Abstract 14184: NPC1L1 Inhibition with Ezetimibe Prevents Accelerated Plaque Destabilization and Rupture Induced by Dietary Cholesterol Oxidation Products in ApoE-deficient Mice
Background: Dietary cholesterol oxidation products (oxysterols) are known to be absorbed and incorporate into lipoprotein in blood and atherosclerotic lesions and to accelerate the formation of atherosclerosis in animals. However, no prior studies examined the effects of dietary oxysterols on atherosclerotic plaque destabilization and rupture. Aim:The aims of this study are to examine whether dietary oxysterols accelerate plaque destabilization and rupture, and to examine therapeutic effects of ezetimibe.
Methods and Results: ApoE-deficient mice were fed either a regular high-fat diet (control-HFD) or HFD containing oxysterols (oxysterol-HFD; 6.8 % of cholesterol was oxidized) for 8 weeks and infused with angiotensin II for 4 weeks. Compared with control-HFD, oxysterol-HFD did not affect plasma lipid levels, but did accelerate plaque destabilization (macrophage infiltration, fibrous cap thinning and lipid core expansion, Figure A) and increased the number of ruptures (control-HFD= 3.5±0.3; oxysterol-HFD= 4.9±0.5/mouse; P<0.05, Figure B upper panel) in the brachiocephalic arteries. Interestingly, oxysterol-HFD-induced acceleration of rupture was associated with increased activity of matrix metalloproteinases (MMPs) (Figure B lower panel), increased expression of MCP-1, and increased serum levels of monocyte activation markers. We then examined the effects of ezetimibe, and found that oral treatment with ezetimibe at 5 mg/kg per day significantly decreased plasma lipid levels and thus prevented the accelerated plaque destabilization and rupture, MMPs and monocyte activation induced by oxysterol-HFD.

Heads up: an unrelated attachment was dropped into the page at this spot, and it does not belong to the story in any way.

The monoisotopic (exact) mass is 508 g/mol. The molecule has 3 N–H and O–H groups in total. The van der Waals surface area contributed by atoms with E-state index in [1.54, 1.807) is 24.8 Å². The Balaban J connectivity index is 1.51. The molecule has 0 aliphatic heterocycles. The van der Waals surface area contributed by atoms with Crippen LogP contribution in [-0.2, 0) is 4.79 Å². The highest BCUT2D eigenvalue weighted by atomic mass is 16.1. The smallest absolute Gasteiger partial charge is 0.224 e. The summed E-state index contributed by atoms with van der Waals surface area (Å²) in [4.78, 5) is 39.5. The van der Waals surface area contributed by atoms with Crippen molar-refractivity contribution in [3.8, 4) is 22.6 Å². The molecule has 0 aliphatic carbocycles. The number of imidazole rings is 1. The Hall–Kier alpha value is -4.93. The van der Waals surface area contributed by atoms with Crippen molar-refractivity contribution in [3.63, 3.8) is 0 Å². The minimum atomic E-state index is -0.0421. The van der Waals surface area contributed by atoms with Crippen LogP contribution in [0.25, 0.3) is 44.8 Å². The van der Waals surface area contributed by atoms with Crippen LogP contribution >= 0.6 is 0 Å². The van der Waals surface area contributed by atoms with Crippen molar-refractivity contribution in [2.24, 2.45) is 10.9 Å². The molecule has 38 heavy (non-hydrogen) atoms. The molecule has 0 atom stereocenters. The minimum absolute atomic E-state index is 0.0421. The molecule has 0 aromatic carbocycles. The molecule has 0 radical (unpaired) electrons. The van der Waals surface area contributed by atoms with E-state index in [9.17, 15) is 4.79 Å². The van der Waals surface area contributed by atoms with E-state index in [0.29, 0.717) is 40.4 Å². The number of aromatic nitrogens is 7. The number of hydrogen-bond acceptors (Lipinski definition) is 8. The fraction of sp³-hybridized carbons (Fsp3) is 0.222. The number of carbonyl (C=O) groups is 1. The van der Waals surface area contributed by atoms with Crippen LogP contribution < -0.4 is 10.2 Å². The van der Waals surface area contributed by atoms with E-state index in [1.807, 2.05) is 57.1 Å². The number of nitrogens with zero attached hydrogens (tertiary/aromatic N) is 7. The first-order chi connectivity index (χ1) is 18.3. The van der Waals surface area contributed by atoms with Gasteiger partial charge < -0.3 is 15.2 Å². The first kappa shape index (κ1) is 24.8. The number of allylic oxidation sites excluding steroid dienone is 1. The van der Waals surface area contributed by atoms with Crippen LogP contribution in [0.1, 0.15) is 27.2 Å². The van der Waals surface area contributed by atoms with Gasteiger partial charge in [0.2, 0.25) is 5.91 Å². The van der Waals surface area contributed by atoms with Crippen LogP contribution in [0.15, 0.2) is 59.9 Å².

Conclusions: Dietary oxysterols accelerated atherosclerotic plaque destabilization and rupture possibly by increasing monocyte-mediated inflammation and activating MMPs in this model. Inhibition of dietary oxysterol absorption by ezetimibe may be a reasonable therapeutic approach in high-risk patients who overly intake oxysterols.
- © 2010 by American Heart Association, Inc.